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Story of O - Pauline Réage
Publication Design
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The redesign is for the best selling if controversial title Story of O, first published in 1954. Since its initial publication, the book's literary stature has grown, including plaudits from great writers, such as Grahame Greene, Harold Pinter and J.G. Ballard.

The book was published in mysterious circumstances in Paris and regarded risqué for its portrayal of erotic intensity, a first for a woman author. Dominique Aury writing under the pseudonym Pauline Réage reveals intimate details of her life. Slowly Story of O became a notorious underground classic and has grown in popularity ever since.

Its appearance in France tells us much about the mores of the times, as initially it was not published in England or the United States due to censorship laws.

The French establishment did not always have a comfortable relationship with Story of O, but the government included it on a list of national triumphs to be celebrated in 2004.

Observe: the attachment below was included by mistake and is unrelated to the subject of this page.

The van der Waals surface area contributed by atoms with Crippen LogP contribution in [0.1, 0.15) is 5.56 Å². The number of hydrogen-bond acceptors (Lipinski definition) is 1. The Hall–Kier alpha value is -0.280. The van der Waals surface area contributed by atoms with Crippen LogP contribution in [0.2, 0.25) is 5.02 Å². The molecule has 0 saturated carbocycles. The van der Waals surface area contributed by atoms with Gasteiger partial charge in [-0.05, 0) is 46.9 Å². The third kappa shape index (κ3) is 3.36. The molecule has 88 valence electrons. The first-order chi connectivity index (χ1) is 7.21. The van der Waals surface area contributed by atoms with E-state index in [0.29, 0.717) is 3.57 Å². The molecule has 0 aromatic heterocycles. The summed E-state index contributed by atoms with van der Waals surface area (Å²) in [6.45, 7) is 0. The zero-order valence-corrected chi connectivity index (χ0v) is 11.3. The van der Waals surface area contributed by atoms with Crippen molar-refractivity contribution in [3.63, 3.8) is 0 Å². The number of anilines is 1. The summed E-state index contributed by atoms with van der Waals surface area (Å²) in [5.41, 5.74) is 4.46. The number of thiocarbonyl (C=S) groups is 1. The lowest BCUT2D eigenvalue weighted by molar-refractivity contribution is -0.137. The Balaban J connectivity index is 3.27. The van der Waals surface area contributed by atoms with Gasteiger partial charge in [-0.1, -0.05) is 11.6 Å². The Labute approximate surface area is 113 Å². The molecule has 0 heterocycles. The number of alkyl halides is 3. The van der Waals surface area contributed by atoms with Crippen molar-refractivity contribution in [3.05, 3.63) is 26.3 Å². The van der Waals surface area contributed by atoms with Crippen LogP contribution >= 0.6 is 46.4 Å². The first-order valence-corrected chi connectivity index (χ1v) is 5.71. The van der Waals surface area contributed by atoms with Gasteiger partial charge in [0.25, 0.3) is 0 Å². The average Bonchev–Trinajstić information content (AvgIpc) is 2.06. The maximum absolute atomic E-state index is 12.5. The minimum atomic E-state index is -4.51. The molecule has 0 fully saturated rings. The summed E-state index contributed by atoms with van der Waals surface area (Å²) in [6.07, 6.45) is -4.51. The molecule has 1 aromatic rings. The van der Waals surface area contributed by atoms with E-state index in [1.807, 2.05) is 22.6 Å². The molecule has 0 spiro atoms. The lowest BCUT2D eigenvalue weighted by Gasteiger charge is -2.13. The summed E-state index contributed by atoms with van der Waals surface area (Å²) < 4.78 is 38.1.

I aimed to communicate the book's key themes for the cover design, including the hallucinogenic-like writing style and erotic charge of the narrative and the suggestion of covert activities that conjure up Paris's mysterious, thrilling, yet forbidden milieu.

The intention was to avoid the cliches of contemporary erotic novel design tropes and visually reposition the book towards a new readership, and evoking the spirit and period abstractly and celebrating this groundbreaking and intellectual reading of the genre by a great writer.

With its shocking pink and green colourway matched with the fragmented black and white aesthetic, the visual language communicates a labyrinthine idea of the book's subject matter that signifies passion, pleasure, excitement, risk, and danger. The urban vernacular of 1950s Parisian shop signs informs the title typography.

The text pages are set in a classic (Old-style) serif typeface, reflecting the book's concept of the normality of the surface of everyday life. Yet, its contents are contrary to that veneer of normality and respectability, and it is formatted ragged right to infer a disruption to an ordered appearance.